IN RE: AXCELROD'S ESTATE. WILENCE v. AXCELROD'S ESTATE.
From an order establishing heirship, petitioner appeals. The appeal is on the judgment roll alone.
The essential facts are:
Diane Wilence executed a will December 9, 1935, which contained, among others, the following provisions:
“Sixth. I have intentionally omitted all of my heirs who are not specifically mentioned herein, intending thereby to disinherit them, and if any such persons, or heirs, or any devisees or legatees under this Will, or their successors in interest, shall either directly or indirectly seek to establish or assert any claims to my estate or any part thereof, excepting under this Will, or attack, oppose or seek to set aside the probate of this Will, or to impair, invalidate or set aside its provisions, or any of them, or to have the same or any part thereof, or any legacy herein contained eliminated, declared void or diminished, or to defeat or change any part of the testamentary plan of this Will, directly or indirectly, either in Court or out of Court, or shall endeavor to secure or take any part of my estate in any manner other than through or under this Will, then in any or all of the above mentioned cases and events, I hereby give and bequeath to such person or persons the sum of One ($1.00) Dollar and no more, in lieu of any other share or interest in my said estate * * *.”
On April 17, 1936, the testatrix married Ben Wilence, petitioner herein. Diane Wilence died November 3, 1941. Thereafter her will was duly admitted to probate, and after the time for presenting claims had elapsed petitioner filed a Petition to Determine Heirship in which he alleged that respondents were the heirs named by decedent in her will executed December 9, 1935; that said will was revoked by his marriage to decedent after the will had been executed, and that as a result he was entitled to one–half of decedent's estate. The petition then prayed that the probate court determine who were entitled to the estate of the decedent.
The court made findings against petitioner's claim and found that the persons named in the will of the testatrix were the heirs of decedent and that as a result petitioner was not entitled to one–half of decedent's estate.
Respondents did not file any pleading in response to the petition.
It is necessary for us to determine two questions which will be stated and answered hereunder seriatim.
First: Was an issue created in the trial court in view of the fact that respondents did not file any pleading in response to petitioner's Petition to Determine Heirship?
This question must be answered in the affirmative. Allegations in a petition to determine heirship are deemed to be denied. (Section 1080 of the Probate Code.) Under the foregoing rule it is evident that, since the allegations of the Petition to Determine Heirship filed by petitioner were deemed denied, issues of fact were created for the determination of the trial court.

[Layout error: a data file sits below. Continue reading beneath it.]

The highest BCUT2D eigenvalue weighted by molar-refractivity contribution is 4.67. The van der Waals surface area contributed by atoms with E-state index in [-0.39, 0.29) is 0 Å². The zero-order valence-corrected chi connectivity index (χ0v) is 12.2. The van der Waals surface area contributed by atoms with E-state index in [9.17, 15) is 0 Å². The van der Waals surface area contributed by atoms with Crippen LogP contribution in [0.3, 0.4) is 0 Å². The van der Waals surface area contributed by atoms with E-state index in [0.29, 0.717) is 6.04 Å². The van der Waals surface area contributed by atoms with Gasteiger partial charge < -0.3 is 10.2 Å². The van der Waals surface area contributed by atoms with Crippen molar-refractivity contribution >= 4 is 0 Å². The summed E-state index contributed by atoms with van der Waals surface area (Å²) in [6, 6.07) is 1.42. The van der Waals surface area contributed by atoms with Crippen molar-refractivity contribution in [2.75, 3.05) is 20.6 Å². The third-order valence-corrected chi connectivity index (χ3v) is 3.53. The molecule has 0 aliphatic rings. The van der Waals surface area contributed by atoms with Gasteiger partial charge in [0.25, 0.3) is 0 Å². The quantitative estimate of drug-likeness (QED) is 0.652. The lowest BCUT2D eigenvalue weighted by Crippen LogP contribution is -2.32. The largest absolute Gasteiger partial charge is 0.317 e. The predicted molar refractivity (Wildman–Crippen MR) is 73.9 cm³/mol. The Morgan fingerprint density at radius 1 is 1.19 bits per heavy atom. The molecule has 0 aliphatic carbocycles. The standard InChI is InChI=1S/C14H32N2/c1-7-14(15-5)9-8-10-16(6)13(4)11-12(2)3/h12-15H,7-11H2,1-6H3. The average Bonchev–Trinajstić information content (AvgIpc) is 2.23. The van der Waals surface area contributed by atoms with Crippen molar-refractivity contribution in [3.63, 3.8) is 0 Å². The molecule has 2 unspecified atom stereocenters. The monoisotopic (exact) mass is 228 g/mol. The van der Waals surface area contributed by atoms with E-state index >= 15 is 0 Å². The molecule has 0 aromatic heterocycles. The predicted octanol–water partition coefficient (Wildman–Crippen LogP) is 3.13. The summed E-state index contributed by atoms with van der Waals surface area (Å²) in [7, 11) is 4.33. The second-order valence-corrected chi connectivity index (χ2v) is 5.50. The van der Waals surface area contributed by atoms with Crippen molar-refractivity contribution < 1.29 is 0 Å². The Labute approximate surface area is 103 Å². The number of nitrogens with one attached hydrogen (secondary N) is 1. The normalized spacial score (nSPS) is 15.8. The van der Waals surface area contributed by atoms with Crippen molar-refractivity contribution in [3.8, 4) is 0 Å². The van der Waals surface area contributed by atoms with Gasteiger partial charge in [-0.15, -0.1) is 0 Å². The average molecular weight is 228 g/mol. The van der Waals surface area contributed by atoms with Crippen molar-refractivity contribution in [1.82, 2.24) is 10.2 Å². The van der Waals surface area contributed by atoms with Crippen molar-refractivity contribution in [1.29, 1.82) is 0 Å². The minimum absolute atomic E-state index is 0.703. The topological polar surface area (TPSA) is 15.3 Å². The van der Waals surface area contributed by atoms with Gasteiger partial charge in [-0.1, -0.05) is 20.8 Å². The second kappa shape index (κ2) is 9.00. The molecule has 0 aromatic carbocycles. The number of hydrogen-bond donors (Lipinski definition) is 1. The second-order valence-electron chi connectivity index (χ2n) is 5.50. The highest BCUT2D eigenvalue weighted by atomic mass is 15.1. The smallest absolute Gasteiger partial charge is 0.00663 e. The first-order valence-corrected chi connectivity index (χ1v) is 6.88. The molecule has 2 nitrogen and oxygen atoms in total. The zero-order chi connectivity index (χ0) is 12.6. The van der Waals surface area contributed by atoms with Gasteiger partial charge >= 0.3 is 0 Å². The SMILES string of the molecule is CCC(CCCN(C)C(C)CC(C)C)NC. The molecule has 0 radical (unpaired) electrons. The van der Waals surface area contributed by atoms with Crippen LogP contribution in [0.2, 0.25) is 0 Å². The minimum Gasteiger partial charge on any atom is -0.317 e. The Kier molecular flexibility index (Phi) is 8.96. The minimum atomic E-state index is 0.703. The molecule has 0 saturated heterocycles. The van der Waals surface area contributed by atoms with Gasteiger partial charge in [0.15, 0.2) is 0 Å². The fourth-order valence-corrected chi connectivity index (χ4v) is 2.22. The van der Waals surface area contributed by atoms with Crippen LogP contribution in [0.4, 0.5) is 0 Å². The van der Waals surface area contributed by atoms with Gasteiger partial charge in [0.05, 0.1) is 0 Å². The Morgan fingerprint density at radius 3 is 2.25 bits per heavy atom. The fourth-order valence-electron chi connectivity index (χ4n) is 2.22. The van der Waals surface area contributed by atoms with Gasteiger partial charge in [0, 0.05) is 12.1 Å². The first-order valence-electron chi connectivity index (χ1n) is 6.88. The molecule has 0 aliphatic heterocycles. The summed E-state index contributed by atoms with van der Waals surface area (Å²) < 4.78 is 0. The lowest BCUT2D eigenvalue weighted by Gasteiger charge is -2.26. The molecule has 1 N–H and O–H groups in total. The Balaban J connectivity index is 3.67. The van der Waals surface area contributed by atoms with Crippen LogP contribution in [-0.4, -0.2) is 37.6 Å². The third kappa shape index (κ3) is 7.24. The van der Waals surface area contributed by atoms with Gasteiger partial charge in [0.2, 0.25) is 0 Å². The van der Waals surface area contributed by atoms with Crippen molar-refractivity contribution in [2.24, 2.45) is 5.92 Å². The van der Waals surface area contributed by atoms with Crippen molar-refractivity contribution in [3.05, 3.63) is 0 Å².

Second: Was there substantial evidence to sustain the trial court's findings of fact?
This question must likewise be answered in the affirmative. The law is established in California that where the appeal is on the judgment roll alone the findings of fact will be conclusively presumed to be supported by the evidence. (Estate of Mautner, 38 Cal.App.2d 521, 522, 101 P.2d 520; Estate of Woods, 23 Cal.App.2d 187, 191, 72 P.2d 258.)
Therefore applying the foregoing rule to the facts of the instant case, since the appeal is on the judgment roll alone, the findings of fact are conclusively presumed to be supported by evidence, and as no error appears on the face of the judgment roll the order must be affirmed.
The order appealed from is affirmed.
I dissent. In his brief appellant makes the positive statement that no evidence was offered or received at the hearing in the trial court. Respondents do not deny this statement but impliedly admit that no evidence was presented. There was no issue of fact to be decided and there was no occasion for the making of findings by the trial court. Waller v. Weston, 125 Cal. 201, 57 P. 892. Although the document which the court filed under the heading, Findings of Fact, contains the direct statement that appellant was married to the executrix subsequent to the execution of the will, it also contains statements which under the circumstances are erroneous conclusions of law, especially the statement that appellant “was one of the class of persons included within the meaning of the word ‘heirs' as used in Section Six of said will”.
The intent of the testatrix must be determined as of the date of the execution of the will. Estate of Carter, 49 Cal.App.2d 251, 254, 121 P.2d 540. On that date appellant was not the husband of the testatrix and did not become her husband until more than four months later. Section 70 of the Probate Code provides: “If a person marries after making a will, and the spouse survives the maker, the will is revoked as to the spouse, unless provision has been made for the spouse by marriage contract, or unless the spouse is provided for in the will, or in such way mentioned therein as to show an intention not to make such provision; and no other evidence to rebut the presumption of revocation can be received.” In my opinion the testatrix by inserting the sixth provision in her will was merely adopting the means in common use of preventing a contest of the will or of its provisions. She was not providing for her future husband in the will or mentioning him in such way as to show an intention not to make such a provision. See Estate of Rozen–Goldberg, 1 Cal.App.2d 631, 37 P.2d 132. No claim is made that there was a marriage contract. In my opinion the will was revoked as to appellant by the marriage of the executrix to him after the making of the will.
MOORE, P. J., concurs.